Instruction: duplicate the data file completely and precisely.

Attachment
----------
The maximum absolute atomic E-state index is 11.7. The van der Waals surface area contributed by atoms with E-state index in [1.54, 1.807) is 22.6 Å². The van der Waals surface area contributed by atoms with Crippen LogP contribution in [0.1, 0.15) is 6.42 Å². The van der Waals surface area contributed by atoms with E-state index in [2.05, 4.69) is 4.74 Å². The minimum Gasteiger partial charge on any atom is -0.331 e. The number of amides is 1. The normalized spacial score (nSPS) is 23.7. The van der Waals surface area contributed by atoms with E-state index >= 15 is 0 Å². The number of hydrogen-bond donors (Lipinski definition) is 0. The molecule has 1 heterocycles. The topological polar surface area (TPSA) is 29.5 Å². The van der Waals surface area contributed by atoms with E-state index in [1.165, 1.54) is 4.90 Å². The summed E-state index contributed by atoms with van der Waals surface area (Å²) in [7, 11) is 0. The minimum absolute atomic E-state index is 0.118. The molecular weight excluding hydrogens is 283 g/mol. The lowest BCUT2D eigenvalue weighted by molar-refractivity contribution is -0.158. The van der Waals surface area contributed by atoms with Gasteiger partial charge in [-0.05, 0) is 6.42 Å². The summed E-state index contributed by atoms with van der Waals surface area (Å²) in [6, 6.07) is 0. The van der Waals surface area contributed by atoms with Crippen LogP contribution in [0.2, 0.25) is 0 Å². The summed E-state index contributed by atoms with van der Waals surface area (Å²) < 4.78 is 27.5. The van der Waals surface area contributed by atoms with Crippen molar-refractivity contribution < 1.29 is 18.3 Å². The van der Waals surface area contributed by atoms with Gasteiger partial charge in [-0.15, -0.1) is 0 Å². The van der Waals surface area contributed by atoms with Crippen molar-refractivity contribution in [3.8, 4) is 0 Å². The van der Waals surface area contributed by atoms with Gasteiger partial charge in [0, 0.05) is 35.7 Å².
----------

The maximum absolute atomic E-state index is 11.7. The van der Waals surface area contributed by atoms with E-state index in [1.54, 1.807) is 22.6 Å². The van der Waals surface area contributed by atoms with Crippen LogP contribution in [0.1, 0.15) is 6.42 Å². The van der Waals surface area contributed by atoms with E-state index in [2.05, 4.69) is 4.74 Å². The minimum Gasteiger partial charge on any atom is -0.331 e. The number of amides is 1. The normalized spacial score (nSPS) is 23.7. The van der Waals surface area contributed by atoms with E-state index >= 15 is 0 Å². The number of hydrogen-bond donors (Lipinski definition) is 0. The molecule has 1 heterocycles. The topological polar surface area (TPSA) is 29.5 Å². The van der Waals surface area contributed by atoms with E-state index in [1.165, 1.54) is 4.90 Å². The summed E-state index contributed by atoms with van der Waals surface area (Å²) in [7, 11) is 0. The minimum absolute atomic E-state index is 0.118. The molecular weight excluding hydrogens is 283 g/mol. The lowest BCUT2D eigenvalue weighted by molar-refractivity contribution is -0.158. The van der Waals surface area contributed by atoms with Gasteiger partial charge in [-0.05, 0) is 6.42 Å². The summed E-state index contributed by atoms with van der Waals surface area (Å²) in [6, 6.07) is 0. The van der Waals surface area contributed by atoms with Crippen LogP contribution in [0.2, 0.25) is 0 Å². The summed E-state index contributed by atoms with van der Waals surface area (Å²) < 4.78 is 27.5. The van der Waals surface area contributed by atoms with Crippen molar-refractivity contribution < 1.29 is 18.3 Å². The van der Waals surface area contributed by atoms with Gasteiger partial charge in [-0.15, -0.1) is 0 Å². The van der Waals surface area contributed by atoms with Crippen molar-refractivity contribution in [3.8, 4) is 0 Å². The van der Waals surface area contributed by atoms with Gasteiger partial charge in [0, 0.05) is 35.7 Å².